How to Spot Scams

Scammers work year-round to defraud people, and sometimes these con artists pretend to be SDG&E employees. Criminals who impersonate utility employees often threaten to take immediate and drastic action. You can identify scammers by the way they demand payment, including pre-paid debit cards, green dot cars and cryptocurrencies, such as Bitcoin.

Phone impersonation

If you receive a phone call from a person claiming to work for SDG&E and the caller asks for payment over the phone, it’s a scam. We never proactively contact customers to get their credit card, banking or other financial information over the phone. Even if you have a past-due balance that needs to be paid, remember we’ll always provide past-due notices in writing before shutting off service. If in doubt, call us at 1-800-411-7343.

Text messages and mobile apps

Clever scammers have begun to solicit money from customers via mobile devices. Mobile apps and text messaging make it easier than ever for criminals to demand and collect payment. Mobile payment apps are convenient and busy or distracted customers can fall prey to scams.

SDG&E employee onsite? Ask for company ID

From time to time, we hear about people dressed in what appears to be an SDG&E or service uniform, visiting a customer’s business or home. The fake employees tell the customer they need to perform a routine inspection. Then one of the imposters distracts the customer while the other steals cash and other valuables.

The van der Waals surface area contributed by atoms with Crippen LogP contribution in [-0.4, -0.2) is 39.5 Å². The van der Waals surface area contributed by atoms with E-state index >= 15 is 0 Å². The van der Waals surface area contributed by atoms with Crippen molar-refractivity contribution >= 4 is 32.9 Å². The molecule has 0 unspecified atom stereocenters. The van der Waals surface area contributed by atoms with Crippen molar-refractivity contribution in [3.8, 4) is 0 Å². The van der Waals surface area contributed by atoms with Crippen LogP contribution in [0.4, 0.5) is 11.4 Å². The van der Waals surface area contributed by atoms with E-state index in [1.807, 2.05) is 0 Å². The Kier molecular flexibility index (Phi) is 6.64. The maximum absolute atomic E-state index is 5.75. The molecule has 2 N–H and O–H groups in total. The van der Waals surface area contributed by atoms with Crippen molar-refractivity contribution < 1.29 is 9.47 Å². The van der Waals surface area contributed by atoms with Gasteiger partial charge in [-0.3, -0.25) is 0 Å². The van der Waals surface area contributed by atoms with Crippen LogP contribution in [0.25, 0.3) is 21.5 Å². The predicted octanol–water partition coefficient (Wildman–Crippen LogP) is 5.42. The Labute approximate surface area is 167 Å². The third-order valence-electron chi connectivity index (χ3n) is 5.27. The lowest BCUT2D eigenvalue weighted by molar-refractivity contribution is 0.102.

Next time someone claiming to work for SDG&E seeks to enter your home or business, make sure that person is wearing an SDG&E uniform and ask to see the company identification card. Look to ensure that person arrived in an SDG&E-marked company vehicle.

Customer Service Hotline/Self Help

Scammers often setup temporary phone numbers that sound just like a real call center. You may be greeted with “Welcome to SDG&E” and the menu options may seem the same, but these are fake call center recordings. Never use a number given to you by a caller. Always validate and get published numbers from our website or directory service.

Common Online Scams

Online “phishing,” or when someone sends a fake but authentic-looking email to you in hopes of getting your information, is a common occurrence. You can protect yourself. Always use caution, with communications from SDG&E and others, too.

  • Don’t click on any links in the email.
  • Don’t download any attachments.
  • Don’t reply to the email.
  • Don’t provide any information – especially sensitive data like your credit card or your social security number.

Protect Yourself

  • Make sure that anyone who tries to enter your business is wearing a real SDG&E-marked uniform.
  • Ask any SDG&E employee to display a company identification card.
  • Look outside to see that the person arrived in an SDG&E-marked company vehicle.
  • We will never leave the business unattended.
    We often hire contractors for our energy-efficiency programs, but they  will never ask you to leave your business for any reason
  • If you haven’t called to request service or are not expecting a visit from SDG&E, request proper identification.
  • If you are ever suspicious, please call SDG&E at 1-800-411-7343.
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Tips on Avoiding Fraud/Sugerencias Para Evitar Fraudes
Tips on Avoiding Fraud/Sugerencias Para Evitar Fraudes